This systematic method of thinking is nothing game changing or heavily leftfield, and sounds slightly bizarre, but once you understand it is simple enough to explain to each and every staff member under your command.
Take this approach: your bar is a machine.
No, I don’t mean a giant robot fighting-machine, or a car-welding machine, I mean a machine in a hypothetical sense. By way of basic definition, a machine is a device that takes certain inputs, processes them and delivers an output. When you examine a bar closely, it is fundamentally a machine:
The bar-machine: Labour and basic product ingredients are input, and customer service and quality products are output. The bar-machine has many different functioning parts: bartenders, bar-backs, glassies, wait-staff, security, hosts, beer taps, fridges, elevators, glassware, etc., and every part of that machine has a role to play.
If one of the parts of the machine stops working, the machine can’t produce its output as efficiently as possible. With this in mind, you (as bar manager or operator) are the driving force and strategist of the bar-machine, and its efficiency is reflected in your ability to ensure all parts are working correctly.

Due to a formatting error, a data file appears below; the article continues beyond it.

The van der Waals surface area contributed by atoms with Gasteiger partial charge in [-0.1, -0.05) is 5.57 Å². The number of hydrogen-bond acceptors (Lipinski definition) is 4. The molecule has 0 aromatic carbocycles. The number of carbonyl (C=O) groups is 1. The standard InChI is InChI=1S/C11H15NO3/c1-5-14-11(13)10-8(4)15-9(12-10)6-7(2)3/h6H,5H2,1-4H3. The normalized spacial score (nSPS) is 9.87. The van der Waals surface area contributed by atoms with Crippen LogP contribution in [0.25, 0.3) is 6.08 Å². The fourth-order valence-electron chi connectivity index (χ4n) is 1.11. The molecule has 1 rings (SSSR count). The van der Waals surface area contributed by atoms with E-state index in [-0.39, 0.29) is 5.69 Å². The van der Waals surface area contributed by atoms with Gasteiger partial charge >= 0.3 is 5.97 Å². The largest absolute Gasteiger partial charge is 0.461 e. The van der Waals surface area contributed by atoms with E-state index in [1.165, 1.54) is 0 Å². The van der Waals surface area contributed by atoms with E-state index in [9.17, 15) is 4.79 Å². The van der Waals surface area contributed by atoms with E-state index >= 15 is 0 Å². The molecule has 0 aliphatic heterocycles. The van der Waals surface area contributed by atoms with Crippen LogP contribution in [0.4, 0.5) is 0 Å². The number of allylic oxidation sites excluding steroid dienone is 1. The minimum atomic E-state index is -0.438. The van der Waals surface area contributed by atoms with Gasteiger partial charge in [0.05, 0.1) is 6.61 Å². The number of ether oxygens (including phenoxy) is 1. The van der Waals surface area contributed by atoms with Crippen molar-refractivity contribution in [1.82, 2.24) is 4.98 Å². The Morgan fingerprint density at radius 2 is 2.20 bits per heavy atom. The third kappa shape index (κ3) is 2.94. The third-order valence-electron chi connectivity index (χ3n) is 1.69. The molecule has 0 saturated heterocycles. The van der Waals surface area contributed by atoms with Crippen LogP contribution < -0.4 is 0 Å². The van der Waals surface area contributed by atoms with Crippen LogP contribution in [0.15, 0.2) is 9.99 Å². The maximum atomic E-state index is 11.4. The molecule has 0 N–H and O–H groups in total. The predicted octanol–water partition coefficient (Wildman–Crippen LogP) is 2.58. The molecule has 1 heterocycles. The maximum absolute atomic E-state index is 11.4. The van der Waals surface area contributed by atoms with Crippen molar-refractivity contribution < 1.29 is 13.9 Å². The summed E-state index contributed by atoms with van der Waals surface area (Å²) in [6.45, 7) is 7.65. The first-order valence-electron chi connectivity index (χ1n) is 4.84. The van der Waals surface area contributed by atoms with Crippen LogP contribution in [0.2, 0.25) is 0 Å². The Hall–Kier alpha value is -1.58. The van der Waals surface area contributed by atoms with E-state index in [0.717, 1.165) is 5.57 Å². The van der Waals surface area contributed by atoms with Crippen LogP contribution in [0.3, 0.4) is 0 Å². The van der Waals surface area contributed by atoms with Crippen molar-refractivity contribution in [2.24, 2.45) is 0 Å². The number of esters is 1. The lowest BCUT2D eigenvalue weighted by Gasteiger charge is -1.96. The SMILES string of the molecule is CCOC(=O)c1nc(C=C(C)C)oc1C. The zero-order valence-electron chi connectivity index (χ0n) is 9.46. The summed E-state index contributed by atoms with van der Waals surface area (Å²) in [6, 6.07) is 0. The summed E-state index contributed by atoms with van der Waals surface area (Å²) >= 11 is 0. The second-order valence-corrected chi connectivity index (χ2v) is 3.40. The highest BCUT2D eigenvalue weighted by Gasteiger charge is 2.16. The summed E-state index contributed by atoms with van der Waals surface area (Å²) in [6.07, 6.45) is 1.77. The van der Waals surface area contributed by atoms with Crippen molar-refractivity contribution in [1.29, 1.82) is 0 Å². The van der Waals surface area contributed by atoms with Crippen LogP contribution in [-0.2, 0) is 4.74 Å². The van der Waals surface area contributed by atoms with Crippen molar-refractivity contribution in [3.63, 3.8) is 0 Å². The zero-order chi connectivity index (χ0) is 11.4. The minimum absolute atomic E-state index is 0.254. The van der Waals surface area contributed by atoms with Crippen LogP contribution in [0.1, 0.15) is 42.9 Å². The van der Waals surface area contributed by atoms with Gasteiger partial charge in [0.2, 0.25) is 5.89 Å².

Your bar-machine should operate using the following basic rules:
- Get as much money out of as little stock as possible (profitability).
- Get as much production out of as little employee hours as possible (productivity).
- Get as many customers to return on their own accord as possible (customer service).
You can always enhance and optimize processes of the bar-machine (I recommend that you do so, regularly), but do so slowly – remember the old saying: if it ain’t broke, don’t fix it.
By clearly defining and checking all parts of your bar-machine, you can be confident that your bar-machine’s non-human parts aren’t going to fail, and that every human part knows where they are working and what their output is going to be (and by writing it down, you don’t have to repeat yourself to each staff member). If you have troublesome staff, remind them that they are part of a greater process, or ‘bar-machine’. Remind them that their input (and lack of input, if they are underperforming) into the machine has an effect on other staff.
Hopefully now you can identify, examine and optimize the influential components of your venue, using the approaches I’ve described above. By clearly defining these components, it’s possible to enhance and optimize them for overall higher levels of customer service, productivity and profitability.
Performing an audit on aspects such as atmosphere, physical and emotional offering, verbal and non-verbal customer service, internal staff culture, productivity and profitability strategies may help you produce new elements not seen or used by your competitors – effectively giving you the competitive advantage.